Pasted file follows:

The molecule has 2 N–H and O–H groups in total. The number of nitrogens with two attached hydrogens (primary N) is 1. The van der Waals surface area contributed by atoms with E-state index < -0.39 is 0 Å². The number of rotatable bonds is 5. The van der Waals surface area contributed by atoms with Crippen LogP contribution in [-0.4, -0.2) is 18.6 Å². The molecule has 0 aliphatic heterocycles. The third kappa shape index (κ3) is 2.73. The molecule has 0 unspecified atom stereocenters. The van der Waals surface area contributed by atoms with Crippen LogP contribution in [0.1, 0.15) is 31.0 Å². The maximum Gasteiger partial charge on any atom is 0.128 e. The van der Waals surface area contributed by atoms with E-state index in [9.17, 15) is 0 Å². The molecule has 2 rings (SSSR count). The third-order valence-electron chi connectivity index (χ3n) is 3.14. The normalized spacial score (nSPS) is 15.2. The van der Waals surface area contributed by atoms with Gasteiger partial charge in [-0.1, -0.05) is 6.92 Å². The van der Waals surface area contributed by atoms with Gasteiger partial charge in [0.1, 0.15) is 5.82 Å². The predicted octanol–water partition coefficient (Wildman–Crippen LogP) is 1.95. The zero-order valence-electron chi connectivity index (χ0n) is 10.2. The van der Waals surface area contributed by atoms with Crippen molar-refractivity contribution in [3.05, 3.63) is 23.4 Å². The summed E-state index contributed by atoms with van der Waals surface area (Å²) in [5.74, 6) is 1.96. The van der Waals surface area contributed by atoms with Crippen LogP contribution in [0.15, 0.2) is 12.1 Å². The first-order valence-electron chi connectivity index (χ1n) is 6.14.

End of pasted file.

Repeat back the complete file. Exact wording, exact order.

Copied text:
The molecule has 2 N–H and O–H groups in total. The number of nitrogens with two attached hydrogens (primary N) is 1. The van der Waals surface area contributed by atoms with E-state index < -0.39 is 0 Å². The number of rotatable bonds is 5. The van der Waals surface area contributed by atoms with Crippen LogP contribution in [-0.4, -0.2) is 18.6 Å². The molecule has 0 aliphatic heterocycles. The third kappa shape index (κ3) is 2.73. The molecule has 0 unspecified atom stereocenters. The van der Waals surface area contributed by atoms with Crippen LogP contribution in [0.1, 0.15) is 31.0 Å². The maximum Gasteiger partial charge on any atom is 0.128 e. The van der Waals surface area contributed by atoms with E-state index in [9.17, 15) is 0 Å². The molecule has 2 rings (SSSR count). The third-order valence-electron chi connectivity index (χ3n) is 3.14. The normalized spacial score (nSPS) is 15.2. The van der Waals surface area contributed by atoms with Gasteiger partial charge in [-0.1, -0.05) is 6.92 Å². The van der Waals surface area contributed by atoms with Gasteiger partial charge in [0.1, 0.15) is 5.82 Å². The predicted octanol–water partition coefficient (Wildman–Crippen LogP) is 1.95. The zero-order valence-electron chi connectivity index (χ0n) is 10.2. The van der Waals surface area contributed by atoms with Crippen molar-refractivity contribution in [3.05, 3.63) is 23.4 Å². The summed E-state index contributed by atoms with van der Waals surface area (Å²) in [5.74, 6) is 1.96. The van der Waals surface area contributed by atoms with Crippen LogP contribution in [0.15, 0.2) is 12.1 Å². The first-order valence-electron chi connectivity index (χ1n) is 6.14.